Beloved Rapha Every Day commuter bike
Beloved Rapha Every Day

Commuter Bike Review

Beloved Rapha Every Day commuter bike
Jeremy Spencer

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THE SELL: The full package—style, speed, and comfort.
THE TEST: OK, so it’s a commute bike you’d never dare lock up. But with fast all-rounder geometry and excellent handling, this special Rapha edition of the Every Day (regularly $4,175) rolls even better than it looks. And it looks great. The strategic tube selection in the hand-built chromoly frameset—which sports an integrated haul handle above the bottom bracket—rendered it responsive yet smooth, and the five-speed internal rear hub provided good range for climbing hills and flying along the flats. Fenders, a minimalist rear rack, and supple 32mm Grand Bois tires sweeten the deal.
THE VERDICT: If you’re in the market for a comfortable townie ride for commuting and general cruising but also want a bike that will get up on it, this is your dream rig.;
VERSATILITY: 4 (out of 5)

The low-profile yet mega-powerful Paul Touring Canti brakes on the Beloved stopped us on a dime when necessary but offered such fine modulation that we relished playing with them on descents.

Raleigh Clubman


Raleigh Clubman commuter bike
Raleigh Clubman (Photo by Inga Hendrickson)

THE SELL: Fast enough for club rides, with a respectable amount of utility.
THE TEST: A modern descendant of—rather than a misguided homage to—the classic British path racers of old, the Clubman felt like an old friend within the first ten miles. Its geometry falls between the harsh angles of modern racy rigs and the relaxed lines of a tourer. The skinnier 25mm tires on our test model kept us from exploring back roads as much as we’d have liked, but the fully fendered chromoly Clubman would be more than up for it in higher-volume tread. The leather Brooks Swift saddle was, as always, a tester favorite.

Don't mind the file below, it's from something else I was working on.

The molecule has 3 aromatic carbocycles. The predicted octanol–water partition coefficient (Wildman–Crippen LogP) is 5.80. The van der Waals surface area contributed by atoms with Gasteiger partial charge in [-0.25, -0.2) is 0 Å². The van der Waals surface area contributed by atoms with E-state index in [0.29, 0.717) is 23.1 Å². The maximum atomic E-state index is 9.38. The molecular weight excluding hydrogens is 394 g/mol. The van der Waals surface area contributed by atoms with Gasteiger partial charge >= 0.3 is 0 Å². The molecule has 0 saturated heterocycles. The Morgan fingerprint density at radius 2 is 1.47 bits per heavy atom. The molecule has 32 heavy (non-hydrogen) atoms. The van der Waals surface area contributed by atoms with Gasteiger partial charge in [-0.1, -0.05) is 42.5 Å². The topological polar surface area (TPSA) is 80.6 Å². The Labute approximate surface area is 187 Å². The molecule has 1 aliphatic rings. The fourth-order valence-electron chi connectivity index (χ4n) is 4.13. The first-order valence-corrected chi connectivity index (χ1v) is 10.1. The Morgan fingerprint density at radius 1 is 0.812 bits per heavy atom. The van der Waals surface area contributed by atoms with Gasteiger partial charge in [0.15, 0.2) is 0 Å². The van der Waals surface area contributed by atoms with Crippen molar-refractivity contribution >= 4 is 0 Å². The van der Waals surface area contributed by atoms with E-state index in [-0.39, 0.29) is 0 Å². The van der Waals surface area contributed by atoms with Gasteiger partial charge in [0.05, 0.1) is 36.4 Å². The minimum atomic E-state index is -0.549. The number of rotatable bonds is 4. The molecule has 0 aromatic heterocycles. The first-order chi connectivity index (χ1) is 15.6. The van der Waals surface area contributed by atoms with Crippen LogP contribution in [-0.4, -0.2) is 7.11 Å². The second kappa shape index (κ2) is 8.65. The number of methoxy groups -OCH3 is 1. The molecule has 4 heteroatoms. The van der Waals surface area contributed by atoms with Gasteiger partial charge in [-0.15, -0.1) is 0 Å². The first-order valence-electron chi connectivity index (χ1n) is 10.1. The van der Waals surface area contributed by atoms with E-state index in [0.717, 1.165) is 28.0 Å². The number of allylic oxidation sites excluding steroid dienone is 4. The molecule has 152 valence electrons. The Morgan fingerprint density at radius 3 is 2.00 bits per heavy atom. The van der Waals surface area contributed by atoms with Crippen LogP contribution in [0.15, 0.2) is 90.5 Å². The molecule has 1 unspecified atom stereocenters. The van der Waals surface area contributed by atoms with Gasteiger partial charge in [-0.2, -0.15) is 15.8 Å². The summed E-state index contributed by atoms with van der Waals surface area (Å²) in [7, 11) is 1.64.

THE VERDICT: A quick bike we could spend all day on.

Dahon Speed D7


Dahon Speed D7 commuter bike
Dahon Speed D7 (Photo by Inga Hendrickson)

THE SELL: Cramped, harried urbanites can have their bike and ride it, too.
THE TEST: Besides the nice price and the fact that, post-ride, you can stash it in your trunk, closet, or midsize suitcase, we found another likely reason the chromoly D7 is the world’s best-selling folding bicycle: it’s a pretty damn good ride. No, we weren’t shredding tarmac or floating over potholes; we were, however, navigating city streets deftly and surprisingly quickly—without ever feeling like we’d borrowed a kindergartener’s bike (despite the 20-inch wheels). Plus we were able to lash our luggage to the rear rack and trust the fenders to keep street-begrimed rainwater at bay.
THE VERDICT: Size doesn’t matter as much as we thought.